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Burden-sharing or migration management?

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  • Czaika, Mathias
  • Mayer, Amy
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    Abstract

    This paper analyses the impact of refugee movements on emergency and development aid allocation decisions of bilateral donors in a political economic framework. We investigate two alternative hypotheses about donor motivations: first, an altruistic burden-sharing policy towards recipient countries that serve as hosts for a significant refugee population, and second, a more self-interested migration prevention policy focusing on recipient countries that actually cause refugee movements. We find some evidence that short-term humanitarian aid is predominantly used for burden-sharing purposes towards major refugee havens, while long-term development assistance is rather allocated to the source countries either to prevent further refugee outflows or to facilitate voluntary repatriation. Furthermore, it is evident that the inflow of asylum seekers into donor countries leads to a reallocation of aid funds to the respective countries of origin. --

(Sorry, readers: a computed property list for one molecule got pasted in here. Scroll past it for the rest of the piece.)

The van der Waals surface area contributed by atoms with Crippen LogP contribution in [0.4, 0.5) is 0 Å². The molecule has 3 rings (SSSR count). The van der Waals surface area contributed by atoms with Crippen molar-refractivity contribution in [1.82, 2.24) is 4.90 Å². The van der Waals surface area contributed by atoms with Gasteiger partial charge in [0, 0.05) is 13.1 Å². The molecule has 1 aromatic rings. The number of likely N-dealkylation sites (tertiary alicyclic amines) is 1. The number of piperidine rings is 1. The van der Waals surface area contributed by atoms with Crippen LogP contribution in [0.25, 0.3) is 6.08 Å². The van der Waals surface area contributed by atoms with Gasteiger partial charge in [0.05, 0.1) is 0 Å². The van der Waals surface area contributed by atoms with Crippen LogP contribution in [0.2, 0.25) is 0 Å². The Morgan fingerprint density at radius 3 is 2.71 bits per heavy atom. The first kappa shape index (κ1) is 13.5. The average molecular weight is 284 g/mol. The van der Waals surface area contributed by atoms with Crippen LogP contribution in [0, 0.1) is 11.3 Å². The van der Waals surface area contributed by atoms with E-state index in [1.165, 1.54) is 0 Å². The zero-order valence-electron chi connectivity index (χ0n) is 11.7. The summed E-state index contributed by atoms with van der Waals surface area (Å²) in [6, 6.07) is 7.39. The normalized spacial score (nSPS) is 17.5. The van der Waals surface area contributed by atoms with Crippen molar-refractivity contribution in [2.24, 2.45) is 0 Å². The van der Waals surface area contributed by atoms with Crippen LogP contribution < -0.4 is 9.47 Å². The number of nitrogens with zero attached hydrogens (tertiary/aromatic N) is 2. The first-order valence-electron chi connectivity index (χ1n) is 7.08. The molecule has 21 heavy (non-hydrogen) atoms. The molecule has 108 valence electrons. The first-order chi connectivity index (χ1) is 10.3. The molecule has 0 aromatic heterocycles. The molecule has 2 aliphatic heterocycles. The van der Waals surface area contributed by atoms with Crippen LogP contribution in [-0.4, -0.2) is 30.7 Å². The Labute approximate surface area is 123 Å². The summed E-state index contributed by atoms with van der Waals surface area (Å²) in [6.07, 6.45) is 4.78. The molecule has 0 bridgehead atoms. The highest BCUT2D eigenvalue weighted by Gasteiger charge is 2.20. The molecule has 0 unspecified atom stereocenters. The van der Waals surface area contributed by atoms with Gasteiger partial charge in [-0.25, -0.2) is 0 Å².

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    Bibliographic Info

    Paper provided by Verein für Socialpolitik, Research Committee Development Economics in its series Proceedings of the German Development Economics Conference, Göttingen 2007 with number 3.

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    Date of creation: 2007
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    Handle: RePEc:zbw:gdec07:6526

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    Keywords: Refugee burden-sharing; migration prevention; aid allocation;

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